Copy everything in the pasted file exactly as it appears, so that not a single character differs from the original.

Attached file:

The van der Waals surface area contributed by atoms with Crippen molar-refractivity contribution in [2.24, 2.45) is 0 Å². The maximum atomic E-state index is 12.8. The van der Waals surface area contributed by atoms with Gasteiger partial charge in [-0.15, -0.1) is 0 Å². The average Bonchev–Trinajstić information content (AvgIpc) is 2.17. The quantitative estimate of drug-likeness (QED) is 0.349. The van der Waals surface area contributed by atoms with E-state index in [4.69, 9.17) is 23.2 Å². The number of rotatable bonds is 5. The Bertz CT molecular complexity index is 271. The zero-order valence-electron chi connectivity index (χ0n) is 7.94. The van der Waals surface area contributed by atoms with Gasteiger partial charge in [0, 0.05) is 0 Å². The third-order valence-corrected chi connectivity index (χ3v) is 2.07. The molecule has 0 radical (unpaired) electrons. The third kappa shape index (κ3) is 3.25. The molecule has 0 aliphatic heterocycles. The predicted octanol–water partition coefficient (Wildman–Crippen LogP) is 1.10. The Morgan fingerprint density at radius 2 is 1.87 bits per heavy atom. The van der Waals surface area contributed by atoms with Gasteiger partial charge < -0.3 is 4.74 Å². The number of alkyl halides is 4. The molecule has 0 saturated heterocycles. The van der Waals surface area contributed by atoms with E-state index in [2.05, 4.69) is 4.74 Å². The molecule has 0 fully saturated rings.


The van der Waals surface area contributed by atoms with Crippen molar-refractivity contribution in [2.24, 2.45) is 0 Å². The maximum atomic E-state index is 12.8. The van der Waals surface area contributed by atoms with Gasteiger partial charge in [-0.15, -0.1) is 0 Å². The average Bonchev–Trinajstić information content (AvgIpc) is 2.17. The quantitative estimate of drug-likeness (QED) is 0.349. The van der Waals surface area contributed by atoms with E-state index in [4.69, 9.17) is 23.2 Å². The number of rotatable bonds is 5. The Bertz CT molecular complexity index is 271. The zero-order valence-electron chi connectivity index (χ0n) is 7.94. The van der Waals surface area contributed by atoms with Gasteiger partial charge in [0, 0.05) is 0 Å². The third-order valence-corrected chi connectivity index (χ3v) is 2.07. The molecule has 0 radical (unpaired) electrons. The third kappa shape index (κ3) is 3.25. The molecule has 0 aliphatic heterocycles. The predicted octanol–water partition coefficient (Wildman–Crippen LogP) is 1.10. The Morgan fingerprint density at radius 2 is 1.87 bits per heavy atom. The van der Waals surface area contributed by atoms with Gasteiger partial charge < -0.3 is 4.74 Å². The number of alkyl halides is 4. The molecule has 0 saturated heterocycles. The van der Waals surface area contributed by atoms with E-state index in [2.05, 4.69) is 4.74 Å². The molecule has 0 fully saturated rings.